- Try to plan your time so that you can explore Sintra’s main sights later in the day, after the crowds have left. Many are open into the evening during summer, when they take on a tranquil, more mystical ambiance
- Boutique B&B
- 5 rooms
- Breakfast only (restaurants nearby)
- All ages welcome by prior arrangement
- Open all year
- Spa Treatments
- Beach Nearby
- Pet Friendly
- Disabled Access
- Car not necessary
- Off-street Parking
- Restaurants Nearby
- Air Conditioning
- Guest Lounge
Continuing the honey-related theme, the 5 rooms are named after different pollen-producing flowers, with patterns and colour schemes to match. They’re all calming and uncluttered, with brushed-wood floors, silky fabrics that reflect the light pouring in through shuttered windows, and a smattering of well-chosen furniture (some new, some vintage). Bathrooms are open-plan, with in-room sinks, plus toilets and powerful showers hidden behind sheets of frosted glass. You also get flat-screen TVs, hairdryers and big bottles of shampoo and shower gel.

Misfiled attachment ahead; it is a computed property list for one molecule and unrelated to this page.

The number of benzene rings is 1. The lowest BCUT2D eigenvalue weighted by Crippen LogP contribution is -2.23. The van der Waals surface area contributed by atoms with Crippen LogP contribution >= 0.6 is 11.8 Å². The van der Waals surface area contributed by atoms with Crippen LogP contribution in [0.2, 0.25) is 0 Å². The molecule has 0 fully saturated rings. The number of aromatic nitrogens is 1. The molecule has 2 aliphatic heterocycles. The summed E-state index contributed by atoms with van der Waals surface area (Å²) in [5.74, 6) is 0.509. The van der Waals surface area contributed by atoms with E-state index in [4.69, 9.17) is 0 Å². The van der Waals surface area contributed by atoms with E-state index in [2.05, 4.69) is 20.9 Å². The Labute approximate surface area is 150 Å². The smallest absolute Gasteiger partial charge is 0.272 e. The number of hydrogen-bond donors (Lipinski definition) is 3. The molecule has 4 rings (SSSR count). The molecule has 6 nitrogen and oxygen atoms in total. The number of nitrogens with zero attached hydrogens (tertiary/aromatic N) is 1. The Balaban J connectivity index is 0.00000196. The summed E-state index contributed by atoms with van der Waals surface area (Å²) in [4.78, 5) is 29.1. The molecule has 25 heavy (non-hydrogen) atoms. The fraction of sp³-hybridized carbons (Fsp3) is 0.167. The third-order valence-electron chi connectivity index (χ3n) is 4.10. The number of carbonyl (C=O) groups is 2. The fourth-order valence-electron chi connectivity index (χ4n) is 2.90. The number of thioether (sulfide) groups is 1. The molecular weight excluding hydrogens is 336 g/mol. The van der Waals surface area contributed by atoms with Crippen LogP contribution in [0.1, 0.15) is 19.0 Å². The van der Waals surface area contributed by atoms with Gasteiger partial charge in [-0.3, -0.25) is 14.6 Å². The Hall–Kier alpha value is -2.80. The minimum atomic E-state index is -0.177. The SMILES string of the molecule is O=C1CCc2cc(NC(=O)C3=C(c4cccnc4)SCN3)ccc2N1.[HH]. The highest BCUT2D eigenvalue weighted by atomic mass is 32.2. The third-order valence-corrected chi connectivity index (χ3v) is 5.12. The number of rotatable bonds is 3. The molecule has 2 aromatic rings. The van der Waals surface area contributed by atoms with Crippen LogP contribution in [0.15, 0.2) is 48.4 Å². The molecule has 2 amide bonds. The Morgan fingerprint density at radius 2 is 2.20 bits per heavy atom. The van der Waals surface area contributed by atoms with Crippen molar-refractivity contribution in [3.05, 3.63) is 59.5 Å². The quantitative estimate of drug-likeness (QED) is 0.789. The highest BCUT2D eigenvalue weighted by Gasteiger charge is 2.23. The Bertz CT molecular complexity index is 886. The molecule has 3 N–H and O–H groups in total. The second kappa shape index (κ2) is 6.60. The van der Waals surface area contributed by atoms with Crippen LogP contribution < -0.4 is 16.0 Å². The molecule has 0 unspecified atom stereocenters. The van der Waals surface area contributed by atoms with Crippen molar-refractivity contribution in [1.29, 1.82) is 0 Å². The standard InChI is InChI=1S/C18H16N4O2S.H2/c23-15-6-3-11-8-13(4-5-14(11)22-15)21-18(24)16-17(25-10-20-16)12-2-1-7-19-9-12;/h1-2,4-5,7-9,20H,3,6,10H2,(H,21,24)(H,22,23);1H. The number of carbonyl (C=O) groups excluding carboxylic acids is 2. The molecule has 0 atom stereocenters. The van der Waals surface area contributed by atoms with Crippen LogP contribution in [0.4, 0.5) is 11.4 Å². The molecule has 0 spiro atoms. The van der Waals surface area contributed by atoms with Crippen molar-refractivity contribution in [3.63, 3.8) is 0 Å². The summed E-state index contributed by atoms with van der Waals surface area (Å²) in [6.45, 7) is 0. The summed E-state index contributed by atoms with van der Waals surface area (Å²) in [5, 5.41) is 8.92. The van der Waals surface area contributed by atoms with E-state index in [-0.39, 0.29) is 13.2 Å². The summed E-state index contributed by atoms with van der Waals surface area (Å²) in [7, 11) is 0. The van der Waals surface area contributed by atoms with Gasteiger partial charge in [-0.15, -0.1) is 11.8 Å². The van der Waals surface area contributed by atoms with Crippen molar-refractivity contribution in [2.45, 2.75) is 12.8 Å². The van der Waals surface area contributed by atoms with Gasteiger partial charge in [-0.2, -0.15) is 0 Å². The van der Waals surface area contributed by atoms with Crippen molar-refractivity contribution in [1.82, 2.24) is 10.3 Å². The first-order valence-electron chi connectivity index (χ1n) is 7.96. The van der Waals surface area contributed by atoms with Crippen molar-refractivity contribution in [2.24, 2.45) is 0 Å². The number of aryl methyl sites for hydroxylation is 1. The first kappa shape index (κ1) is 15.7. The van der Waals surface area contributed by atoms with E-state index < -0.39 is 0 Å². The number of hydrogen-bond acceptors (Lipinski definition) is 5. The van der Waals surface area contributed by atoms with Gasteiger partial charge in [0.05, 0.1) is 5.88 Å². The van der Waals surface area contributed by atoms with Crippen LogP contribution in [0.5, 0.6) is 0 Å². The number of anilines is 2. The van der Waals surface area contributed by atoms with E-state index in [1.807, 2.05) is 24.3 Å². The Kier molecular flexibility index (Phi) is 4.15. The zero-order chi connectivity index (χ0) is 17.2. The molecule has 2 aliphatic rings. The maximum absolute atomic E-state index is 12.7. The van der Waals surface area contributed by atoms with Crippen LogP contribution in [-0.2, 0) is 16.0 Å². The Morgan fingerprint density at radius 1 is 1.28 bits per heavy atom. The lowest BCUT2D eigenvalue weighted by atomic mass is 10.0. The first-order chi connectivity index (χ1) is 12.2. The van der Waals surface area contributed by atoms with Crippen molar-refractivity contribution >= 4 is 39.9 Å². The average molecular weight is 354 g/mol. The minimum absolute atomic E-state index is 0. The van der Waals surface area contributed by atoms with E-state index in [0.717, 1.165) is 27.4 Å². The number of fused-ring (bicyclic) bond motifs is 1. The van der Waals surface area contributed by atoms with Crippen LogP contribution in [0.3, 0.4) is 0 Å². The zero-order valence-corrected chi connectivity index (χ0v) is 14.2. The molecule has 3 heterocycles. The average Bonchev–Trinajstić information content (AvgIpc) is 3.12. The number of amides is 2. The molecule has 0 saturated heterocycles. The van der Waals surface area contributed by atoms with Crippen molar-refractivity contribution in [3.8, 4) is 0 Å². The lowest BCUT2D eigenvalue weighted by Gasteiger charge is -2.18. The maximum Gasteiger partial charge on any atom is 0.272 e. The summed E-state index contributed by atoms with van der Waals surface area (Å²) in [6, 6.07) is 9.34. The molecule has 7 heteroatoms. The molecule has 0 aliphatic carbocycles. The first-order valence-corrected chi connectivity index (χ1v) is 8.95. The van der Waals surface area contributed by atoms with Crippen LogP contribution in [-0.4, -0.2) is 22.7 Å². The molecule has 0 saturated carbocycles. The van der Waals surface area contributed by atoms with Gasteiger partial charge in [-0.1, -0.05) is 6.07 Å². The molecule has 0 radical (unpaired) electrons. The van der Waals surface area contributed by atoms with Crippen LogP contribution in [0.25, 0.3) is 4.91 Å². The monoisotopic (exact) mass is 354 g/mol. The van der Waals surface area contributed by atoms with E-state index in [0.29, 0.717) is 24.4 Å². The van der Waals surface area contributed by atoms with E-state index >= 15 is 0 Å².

We stayed in Jasmine, one of the 3 double-bedded Standard Rooms which are nestled under the eaves at the top of the house and feature unusual textured wallpaper in delicate shades of grey, cream and aquamarine. Ours was the most spacious of the trio, with a bank of sleek white wardrobes and a Scandi-style chair in one corner; Wildflower and Rosemary are a little smaller, with beds pushed up against one wall, but they’re fine for a night or two. Comfy mattresses and wonderfully soft linens meant we slept well.
If you can, we’d recommend paying a bit more for one of the 2 Superior Rooms on the floor beneath. These are larger, with kingsize beds and French doors opening onto a shared balcony dotted with tables, chairs and flower-filled pots - the perfect spot to sit back, drink up your free wine and drink in the view. Heather is decked out in masculine greys and tartans, with a working fireplace for chilly evenings, while Orange Blossom comes in elegant blue and orange with mid-century modern pieces. Both rooms can be set up as twins if required.